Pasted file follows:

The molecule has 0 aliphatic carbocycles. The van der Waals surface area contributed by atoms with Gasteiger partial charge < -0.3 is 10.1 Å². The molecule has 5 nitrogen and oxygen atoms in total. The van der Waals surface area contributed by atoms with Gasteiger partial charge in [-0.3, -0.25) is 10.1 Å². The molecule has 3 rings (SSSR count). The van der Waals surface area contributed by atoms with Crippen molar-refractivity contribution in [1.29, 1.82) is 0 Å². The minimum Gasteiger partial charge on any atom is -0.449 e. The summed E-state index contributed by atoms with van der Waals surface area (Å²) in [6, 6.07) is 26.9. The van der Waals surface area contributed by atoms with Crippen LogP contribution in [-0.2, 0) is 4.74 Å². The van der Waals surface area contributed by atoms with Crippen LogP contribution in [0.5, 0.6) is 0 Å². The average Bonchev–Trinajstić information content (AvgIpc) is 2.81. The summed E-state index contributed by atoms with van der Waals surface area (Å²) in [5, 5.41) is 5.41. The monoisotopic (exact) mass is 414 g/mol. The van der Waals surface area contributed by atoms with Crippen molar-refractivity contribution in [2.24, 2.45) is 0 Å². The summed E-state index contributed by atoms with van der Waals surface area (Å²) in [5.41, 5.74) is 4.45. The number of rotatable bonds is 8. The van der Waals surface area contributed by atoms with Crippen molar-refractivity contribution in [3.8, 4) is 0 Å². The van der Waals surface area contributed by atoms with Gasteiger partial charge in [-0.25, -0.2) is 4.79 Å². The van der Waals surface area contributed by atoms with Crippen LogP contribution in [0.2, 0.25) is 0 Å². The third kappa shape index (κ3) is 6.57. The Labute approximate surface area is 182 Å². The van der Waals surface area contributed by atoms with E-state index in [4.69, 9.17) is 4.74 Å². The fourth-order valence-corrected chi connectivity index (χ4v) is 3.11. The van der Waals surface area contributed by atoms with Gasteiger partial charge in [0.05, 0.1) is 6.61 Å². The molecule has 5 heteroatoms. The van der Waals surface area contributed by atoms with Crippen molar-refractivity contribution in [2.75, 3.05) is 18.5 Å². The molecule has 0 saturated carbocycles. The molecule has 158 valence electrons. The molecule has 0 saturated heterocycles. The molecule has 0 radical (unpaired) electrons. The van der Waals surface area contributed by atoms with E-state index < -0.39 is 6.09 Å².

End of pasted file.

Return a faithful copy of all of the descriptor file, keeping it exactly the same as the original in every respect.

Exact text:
The molecule has 0 aliphatic carbocycles. The van der Waals surface area contributed by atoms with Gasteiger partial charge < -0.3 is 10.1 Å². The molecule has 5 nitrogen and oxygen atoms in total. The van der Waals surface area contributed by atoms with Gasteiger partial charge in [-0.3, -0.25) is 10.1 Å². The molecule has 3 rings (SSSR count). The van der Waals surface area contributed by atoms with Crippen molar-refractivity contribution in [1.29, 1.82) is 0 Å². The minimum Gasteiger partial charge on any atom is -0.449 e. The summed E-state index contributed by atoms with van der Waals surface area (Å²) in [6, 6.07) is 26.9. The van der Waals surface area contributed by atoms with Crippen LogP contribution in [-0.2, 0) is 4.74 Å². The van der Waals surface area contributed by atoms with Crippen LogP contribution in [0.5, 0.6) is 0 Å². The average Bonchev–Trinajstić information content (AvgIpc) is 2.81. The summed E-state index contributed by atoms with van der Waals surface area (Å²) in [5, 5.41) is 5.41. The monoisotopic (exact) mass is 414 g/mol. The van der Waals surface area contributed by atoms with Crippen molar-refractivity contribution in [2.24, 2.45) is 0 Å². The summed E-state index contributed by atoms with van der Waals surface area (Å²) in [5.41, 5.74) is 4.45. The number of rotatable bonds is 8. The van der Waals surface area contributed by atoms with Crippen molar-refractivity contribution in [3.8, 4) is 0 Å². The van der Waals surface area contributed by atoms with Gasteiger partial charge in [-0.25, -0.2) is 4.79 Å². The van der Waals surface area contributed by atoms with Crippen LogP contribution in [0.2, 0.25) is 0 Å². The third kappa shape index (κ3) is 6.57. The Labute approximate surface area is 182 Å². The van der Waals surface area contributed by atoms with E-state index in [4.69, 9.17) is 4.74 Å². The fourth-order valence-corrected chi connectivity index (χ4v) is 3.11. The van der Waals surface area contributed by atoms with Gasteiger partial charge in [0.05, 0.1) is 6.61 Å². The molecule has 5 heteroatoms. The van der Waals surface area contributed by atoms with Crippen molar-refractivity contribution in [2.75, 3.05) is 18.5 Å². The molecule has 0 saturated carbocycles. The molecule has 158 valence electrons. The molecule has 0 saturated heterocycles. The molecule has 0 radical (unpaired) electrons. The van der Waals surface area contributed by atoms with E-state index < -0.39 is 6.09 Å².